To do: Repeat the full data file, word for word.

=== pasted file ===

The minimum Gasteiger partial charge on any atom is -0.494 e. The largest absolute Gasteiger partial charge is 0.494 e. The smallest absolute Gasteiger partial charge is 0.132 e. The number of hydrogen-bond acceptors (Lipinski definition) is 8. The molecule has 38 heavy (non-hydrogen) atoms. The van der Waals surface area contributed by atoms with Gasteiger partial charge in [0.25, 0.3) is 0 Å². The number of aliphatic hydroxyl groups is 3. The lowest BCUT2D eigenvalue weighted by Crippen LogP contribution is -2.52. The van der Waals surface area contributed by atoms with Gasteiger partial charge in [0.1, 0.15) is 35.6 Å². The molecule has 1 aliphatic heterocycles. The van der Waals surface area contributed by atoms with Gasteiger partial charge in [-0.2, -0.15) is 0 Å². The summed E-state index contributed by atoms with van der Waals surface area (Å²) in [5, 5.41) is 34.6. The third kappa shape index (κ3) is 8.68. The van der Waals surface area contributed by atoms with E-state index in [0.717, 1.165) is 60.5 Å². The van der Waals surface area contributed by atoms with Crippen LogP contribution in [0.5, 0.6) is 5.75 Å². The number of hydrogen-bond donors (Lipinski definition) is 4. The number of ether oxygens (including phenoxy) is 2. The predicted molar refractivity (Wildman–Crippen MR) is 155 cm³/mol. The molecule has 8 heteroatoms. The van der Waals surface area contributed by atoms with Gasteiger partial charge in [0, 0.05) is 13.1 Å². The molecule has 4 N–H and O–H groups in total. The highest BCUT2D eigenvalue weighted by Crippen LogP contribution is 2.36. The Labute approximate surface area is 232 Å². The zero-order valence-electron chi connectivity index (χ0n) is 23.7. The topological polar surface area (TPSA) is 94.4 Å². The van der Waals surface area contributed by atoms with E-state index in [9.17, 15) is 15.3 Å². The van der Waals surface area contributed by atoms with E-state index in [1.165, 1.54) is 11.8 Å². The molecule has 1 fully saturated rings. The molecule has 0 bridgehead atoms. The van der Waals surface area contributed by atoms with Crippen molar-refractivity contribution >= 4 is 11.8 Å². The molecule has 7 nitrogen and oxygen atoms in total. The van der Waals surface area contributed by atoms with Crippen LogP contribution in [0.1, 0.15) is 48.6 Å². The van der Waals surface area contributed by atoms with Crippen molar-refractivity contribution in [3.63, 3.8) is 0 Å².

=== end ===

The minimum Gasteiger partial charge on any atom is -0.494 e. The largest absolute Gasteiger partial charge is 0.494 e. The smallest absolute Gasteiger partial charge is 0.132 e. The number of hydrogen-bond acceptors (Lipinski definition) is 8. The molecule has 38 heavy (non-hydrogen) atoms. The van der Waals surface area contributed by atoms with Gasteiger partial charge in [0.25, 0.3) is 0 Å². The number of aliphatic hydroxyl groups is 3. The lowest BCUT2D eigenvalue weighted by Crippen LogP contribution is -2.52. The van der Waals surface area contributed by atoms with Gasteiger partial charge in [0.1, 0.15) is 35.6 Å². The molecule has 1 aliphatic heterocycles. The van der Waals surface area contributed by atoms with Gasteiger partial charge in [-0.2, -0.15) is 0 Å². The summed E-state index contributed by atoms with van der Waals surface area (Å²) in [5, 5.41) is 34.6. The third kappa shape index (κ3) is 8.68. The van der Waals surface area contributed by atoms with E-state index in [0.717, 1.165) is 60.5 Å². The van der Waals surface area contributed by atoms with Crippen LogP contribution in [0.5, 0.6) is 5.75 Å². The number of hydrogen-bond donors (Lipinski definition) is 4. The number of ether oxygens (including phenoxy) is 2. The predicted molar refractivity (Wildman–Crippen MR) is 155 cm³/mol. The molecule has 8 heteroatoms. The van der Waals surface area contributed by atoms with Gasteiger partial charge in [0, 0.05) is 13.1 Å². The molecule has 4 N–H and O–H groups in total. The highest BCUT2D eigenvalue weighted by Crippen LogP contribution is 2.36. The Labute approximate surface area is 232 Å². The zero-order valence-electron chi connectivity index (χ0n) is 23.7. The topological polar surface area (TPSA) is 94.4 Å². The van der Waals surface area contributed by atoms with E-state index in [9.17, 15) is 15.3 Å². The van der Waals surface area contributed by atoms with E-state index in [1.165, 1.54) is 11.8 Å². The molecule has 1 fully saturated rings. The molecule has 0 bridgehead atoms. The van der Waals surface area contributed by atoms with Crippen molar-refractivity contribution >= 4 is 11.8 Å². The molecule has 7 nitrogen and oxygen atoms in total. The van der Waals surface area contributed by atoms with Crippen LogP contribution in [0.1, 0.15) is 48.6 Å². The van der Waals surface area contributed by atoms with Crippen molar-refractivity contribution in [3.63, 3.8) is 0 Å².